DAY 12: SAMDO TO DHARMASALA (4460M)
Another short acclimatization day of riding and 80% of carrying 20% rideable as we climb higher into the mountain on the shoulders of Manaslu. 4 hours to Dharmasal, which is a tiny village. We can see many local Taar (A kind of mountain deer) along the route.
DAY 13: DHARMASALA TO BHIMTANG
We begin from Larkya La Phedi to Larkya La (Pass) (5135m.) and then down to Bimthang (3590 m.). It takes about ten hours. Early in the morning you begin to trek up and carry on a steep ascent.From here, you can enjoy the views of Larkya peak, Mt. Manaslu, Ratna chuli, Cheo Himal and many other snow-capped mountains and peaks. Crossing this pass, you follow a steep downhill path through rock and ice. It takes 4.5hrs to carry your bike up. On the way, you will encounter many ice lakes. Bimthang is a broad and level valley with a number of Mani walls and deserted houses. The way down is all pushing and carry. This is a very hard day for walking on rough gravel.
DAY 14: BHIMTANG TO DHARAPANI (1860M)
An awesome and well rewarded day with 75% rideable and downhill single tracks. You will love this day as we re-join the main Annapurna trail at Dharapani. Today is about 8 hours of brilliant riding. You will enjoy this day a lot.
DAY 15: DHARAPANI TO BESISHAR AND TRANSFER BACK TO KATHMANDU
45km of fun downhill riding on rugged jeep tracks as we ride along the Marysandi River to the transport hub at Besishar 100% Ridable jeep track but still challenging. From here we transfer back to Kathmandu by Jeep.
DAY 16: END TRIP
Free day in Kathmandu
Read our Manaslu Mountain Bike Expedition Blogg
March, April, May & Oct, Nov
You will need to carry with you spending money for things like alcohol, snacks, internet usage and other purchases along the way. Also tipping is expecting in Nepal for guides and porters if you are happy with the service provided. You will have to carry the money with you from Kathmandu/Pokhara as there are no ATM’S along the way.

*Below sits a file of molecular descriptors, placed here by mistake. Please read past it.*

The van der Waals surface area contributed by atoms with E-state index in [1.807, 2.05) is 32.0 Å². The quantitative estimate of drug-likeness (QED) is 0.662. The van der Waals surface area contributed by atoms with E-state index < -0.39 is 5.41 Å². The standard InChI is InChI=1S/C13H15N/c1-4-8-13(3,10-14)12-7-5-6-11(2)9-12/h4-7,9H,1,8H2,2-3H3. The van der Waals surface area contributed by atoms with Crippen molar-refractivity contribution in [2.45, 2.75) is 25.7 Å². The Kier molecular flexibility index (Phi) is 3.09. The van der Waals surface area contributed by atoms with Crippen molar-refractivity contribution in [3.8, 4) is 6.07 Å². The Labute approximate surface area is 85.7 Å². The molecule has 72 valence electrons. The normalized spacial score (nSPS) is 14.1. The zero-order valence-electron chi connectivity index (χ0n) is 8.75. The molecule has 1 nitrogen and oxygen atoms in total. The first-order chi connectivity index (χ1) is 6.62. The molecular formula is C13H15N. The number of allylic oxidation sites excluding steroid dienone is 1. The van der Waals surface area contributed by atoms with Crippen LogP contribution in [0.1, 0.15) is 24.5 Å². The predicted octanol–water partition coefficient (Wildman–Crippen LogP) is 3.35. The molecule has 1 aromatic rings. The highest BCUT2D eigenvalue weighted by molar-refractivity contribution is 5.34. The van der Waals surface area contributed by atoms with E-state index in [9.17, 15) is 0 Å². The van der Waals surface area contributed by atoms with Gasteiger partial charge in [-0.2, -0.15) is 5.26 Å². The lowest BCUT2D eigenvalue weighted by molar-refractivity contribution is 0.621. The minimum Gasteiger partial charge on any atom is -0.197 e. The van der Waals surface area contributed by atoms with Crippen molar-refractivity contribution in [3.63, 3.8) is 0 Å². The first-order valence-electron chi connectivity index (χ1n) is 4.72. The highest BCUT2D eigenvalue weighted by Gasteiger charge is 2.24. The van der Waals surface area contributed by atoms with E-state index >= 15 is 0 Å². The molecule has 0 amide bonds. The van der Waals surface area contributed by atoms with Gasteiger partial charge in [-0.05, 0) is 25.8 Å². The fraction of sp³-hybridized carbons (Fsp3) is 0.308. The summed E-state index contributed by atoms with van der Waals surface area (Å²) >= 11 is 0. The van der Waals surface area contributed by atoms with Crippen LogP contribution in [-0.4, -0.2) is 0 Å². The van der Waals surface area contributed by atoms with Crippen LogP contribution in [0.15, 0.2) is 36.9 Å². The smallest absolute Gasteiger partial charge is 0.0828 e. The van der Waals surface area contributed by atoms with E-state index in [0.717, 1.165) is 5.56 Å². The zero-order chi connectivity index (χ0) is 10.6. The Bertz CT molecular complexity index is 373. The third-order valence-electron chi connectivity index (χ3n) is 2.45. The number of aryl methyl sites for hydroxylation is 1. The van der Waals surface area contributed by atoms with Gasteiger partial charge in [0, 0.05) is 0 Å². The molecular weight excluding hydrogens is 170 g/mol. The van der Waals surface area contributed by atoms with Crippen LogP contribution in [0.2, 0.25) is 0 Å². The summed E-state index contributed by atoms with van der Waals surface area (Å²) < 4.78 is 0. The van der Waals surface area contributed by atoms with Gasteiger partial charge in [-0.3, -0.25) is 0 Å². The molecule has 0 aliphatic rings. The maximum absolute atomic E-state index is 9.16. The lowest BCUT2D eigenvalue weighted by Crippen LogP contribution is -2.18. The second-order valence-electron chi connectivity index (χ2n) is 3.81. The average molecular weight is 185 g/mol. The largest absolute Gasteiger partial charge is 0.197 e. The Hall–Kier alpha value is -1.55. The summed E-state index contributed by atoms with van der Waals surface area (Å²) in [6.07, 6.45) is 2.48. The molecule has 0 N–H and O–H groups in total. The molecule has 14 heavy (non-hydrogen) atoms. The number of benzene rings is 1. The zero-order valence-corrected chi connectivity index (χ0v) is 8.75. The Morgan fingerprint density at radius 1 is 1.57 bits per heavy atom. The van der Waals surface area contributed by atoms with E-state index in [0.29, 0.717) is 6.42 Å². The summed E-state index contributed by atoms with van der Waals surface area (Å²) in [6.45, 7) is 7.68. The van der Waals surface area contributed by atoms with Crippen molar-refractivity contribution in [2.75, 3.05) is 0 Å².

Porters for carrying your bags are included in the price of the trip. So all you will need to carry during the day is a day pack with your personal items that you will need for the day. Porters will not always be with you or arrive at the Tea House at the same time as you so make sure you carry a jacket. Porter allowance is one porter per two people with a load limit of 13kg per person. Porters will not assist in carry bikes and if you wish porter service for carrying bikes over the Pass there will be an additional charge.
Tap water is not drinkable in Nepal. Bottled drinking water is not included in the price of the trip. Himalayan Single Track carries Steri Pens for use on the trips and we will treat filtered drinking for you. If you choose to buy or treat your own water during the trip that is also fine, but not included in the price. We strongly discourage the purchase of plastic water bottles on all of our trips for environmental reasons.We recommend two 1 liter water bottles or one two to three liter bladder for this trip.